[1] At least, in the EU.


With the wonders of cryptography, you don't necessarily need to put secrets out in the open to notarize something on the blockchain. You can quite easily use a one way hash on the secret document, allowing you to verify the authenticity and the timestamp, but preventing someone from reversing the operation and seeing your secret information.

Turing completeness was sort of assumed with "Global computer". Neither myself nor the poster mentioned Ethereum at all. He just mentioned "global computer" as one application of blockchain that isn't a cryptocurrency. I could have just as easily been talking about NEO, which uses a number of languages, including C# and Java. Further, while Ethereum does frequently use a new language (Solidity), it doesn't rely on it. Ethereum is a virtual machine, and the first implementation of the virtual machine was Solidity. Others have been made as well, its turing complete after all.


A notary


Opentimestamps


Supply chain provenance


> There are many uses for blockchain other than as a cryptocurrency.

Well, yes, but most of them (my pet peeve being voting) are as bullshit as cryptocurrency. Do you have an example that is not a bullshit?


online poker will probably move towards blockchain and you can do things to prevent spam when people pay fees, theres virtually no adoption of blockhain tech, things move slower in an open source project so its understandable


I don't know a thing about poker, so I'll take it at a face value, but the spam prevention idea is bullshit. It's not new, it wasn't new even twenty years ago, from what I remember. It wouldn't fly back then, and nothing substantial changed since then.


Can you point me to some papers, books, etc to support this claim? Trying to understand the "block chain is BS" side of the argument, I'm fairly neutral but I rarely see any technical arguments against the concept.


See Hashcash, which long predates the blockchain.

https://en.wikipedia.org/wiki/Hashcash


This specific presentation seems to work perfectly even if you replace all occurrences of "cryptocurrency" with "blockchain" and vice versa.


is there a spec for block chain? i'm confused by what people mean by block chain and the only thing i can find is this loosely written white paper


There is no consensus definition of what a blockchain is. In fact the Satoshi whitepaper that introduced Bitcoin does not even use the word blockchain it talks about a hash chain of blocks a concept which predates Bitcoin by ~30 years. The real innovation of Bitcoin was to use PoW to both limit Sybil attacks and to make additions to the hash chain computationally expensive to revert. Often however when people talk about blockchains they are talking about systems which don't use PoW at all. Like end-to-end encryption or peer-to-peer networks blockchain describes a cloud of concepts and technologies. A better terminology would be DLT (Distributed Ledger Technology).


If so many companies are doing things for the blockchain, are they storing in the same blockchain as bitcoin or are companies creating more blockchains and needing miners to help mine, etc,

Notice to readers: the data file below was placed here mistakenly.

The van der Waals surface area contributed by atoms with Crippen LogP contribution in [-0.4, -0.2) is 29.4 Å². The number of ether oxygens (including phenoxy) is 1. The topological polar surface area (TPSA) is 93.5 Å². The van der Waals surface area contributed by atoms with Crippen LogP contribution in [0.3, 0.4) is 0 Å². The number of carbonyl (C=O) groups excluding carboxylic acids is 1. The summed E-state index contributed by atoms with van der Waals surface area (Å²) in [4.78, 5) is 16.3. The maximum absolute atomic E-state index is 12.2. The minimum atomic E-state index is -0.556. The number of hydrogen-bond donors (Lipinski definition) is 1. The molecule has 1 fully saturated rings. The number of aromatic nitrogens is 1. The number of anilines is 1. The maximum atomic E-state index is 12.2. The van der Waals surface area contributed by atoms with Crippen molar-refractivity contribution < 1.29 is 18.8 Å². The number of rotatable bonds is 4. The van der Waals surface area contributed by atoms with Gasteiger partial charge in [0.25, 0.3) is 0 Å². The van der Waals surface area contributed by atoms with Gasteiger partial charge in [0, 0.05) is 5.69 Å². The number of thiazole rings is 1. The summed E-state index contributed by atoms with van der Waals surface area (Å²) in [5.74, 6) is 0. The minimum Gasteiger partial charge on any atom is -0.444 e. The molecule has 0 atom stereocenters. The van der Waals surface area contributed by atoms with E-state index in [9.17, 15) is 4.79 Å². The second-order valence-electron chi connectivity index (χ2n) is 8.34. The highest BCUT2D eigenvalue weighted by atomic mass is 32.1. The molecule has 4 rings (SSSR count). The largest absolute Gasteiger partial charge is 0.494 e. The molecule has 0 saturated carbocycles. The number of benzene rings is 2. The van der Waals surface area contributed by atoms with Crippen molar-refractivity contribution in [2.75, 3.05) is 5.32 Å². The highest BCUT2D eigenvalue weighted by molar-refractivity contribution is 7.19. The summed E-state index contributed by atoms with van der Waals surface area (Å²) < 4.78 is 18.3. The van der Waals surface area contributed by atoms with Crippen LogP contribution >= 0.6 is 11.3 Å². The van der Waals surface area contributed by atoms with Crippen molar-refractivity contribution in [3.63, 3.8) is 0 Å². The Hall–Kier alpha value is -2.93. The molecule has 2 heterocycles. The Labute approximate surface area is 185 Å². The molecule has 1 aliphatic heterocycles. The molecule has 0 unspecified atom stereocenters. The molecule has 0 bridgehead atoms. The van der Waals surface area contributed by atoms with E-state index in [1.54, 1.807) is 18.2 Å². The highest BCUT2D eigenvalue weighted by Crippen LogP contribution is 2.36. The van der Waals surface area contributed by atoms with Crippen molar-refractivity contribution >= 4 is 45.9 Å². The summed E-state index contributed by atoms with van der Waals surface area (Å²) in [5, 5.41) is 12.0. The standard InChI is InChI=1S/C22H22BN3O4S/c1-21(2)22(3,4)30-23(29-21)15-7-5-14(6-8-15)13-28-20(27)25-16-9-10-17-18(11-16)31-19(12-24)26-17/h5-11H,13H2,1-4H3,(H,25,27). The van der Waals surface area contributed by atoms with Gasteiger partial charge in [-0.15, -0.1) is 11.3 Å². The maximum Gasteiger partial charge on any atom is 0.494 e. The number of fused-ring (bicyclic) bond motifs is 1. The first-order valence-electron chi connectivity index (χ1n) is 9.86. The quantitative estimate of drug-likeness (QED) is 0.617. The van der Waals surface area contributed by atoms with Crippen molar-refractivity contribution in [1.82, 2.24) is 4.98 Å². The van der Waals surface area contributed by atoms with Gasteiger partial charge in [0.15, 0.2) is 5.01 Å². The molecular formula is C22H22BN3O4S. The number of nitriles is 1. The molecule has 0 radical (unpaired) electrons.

We are still very much in the experimental phase of the technology and companies are taking many different approaches. Some companies are using Ethereum as their blockchain so they don't have to build and operate one. Other companies are launching blockchains by which they mean a ledger created by a set of trusted validators running a BFT algorithm (see Distributed Systems). Systems built on a trusted set of validators don't need miners as they don't use PoW.


That makes sense. Thanks for explaining. They really just mean a ledger. Doesn't one lose the trust if the ledger is not distributed and verified by outsiders? Using a trusted set of validators, I assume is an internal operation. They aren't asking "Joe Nobody" off the street to become a trusted validator...


The hope is that the validator set would include many different trustworthy organizations in different parts of the world.


could all these validators agree at their own whims to roll back their ledger to undo a change?


Here's a decent writeup on the blockchain: https://infogalactic.com/info/Blockchain


The original Bitcoin paper is essentially a description of the blockchain.


> There are many uses for blockchain outside of cryptocurrency

> What is a good spec for blockchain?

> Bitcoin


A blockchain is just 1 of the innovations that went into the bitcoin protocol.

Finally people are seeing that a blockchain without POW or censorship resistance is bullshit.

This is why bitcoin (cash) is more important than ever.


Is bitcoin really important? I think most people have no practical use for it.


2B+ people do not have access to banking or trade. They are poor because we do not trade with them.

I couldn't pay someone in South Africa rural area for something worth $2 without bitcoin.

Many other people are censored.

Billions more have their wealth devalued via inflation.

Bitcoin is a way for people to be free without any state taking their money (see Greece)


So these people are essentially poor and don't have access to trade and Banking, but they are going to have access to the blockchain, hardware wallets, and the various other technologies they need, and this will all happen before banks or mobile app payment systems are able to capture the market?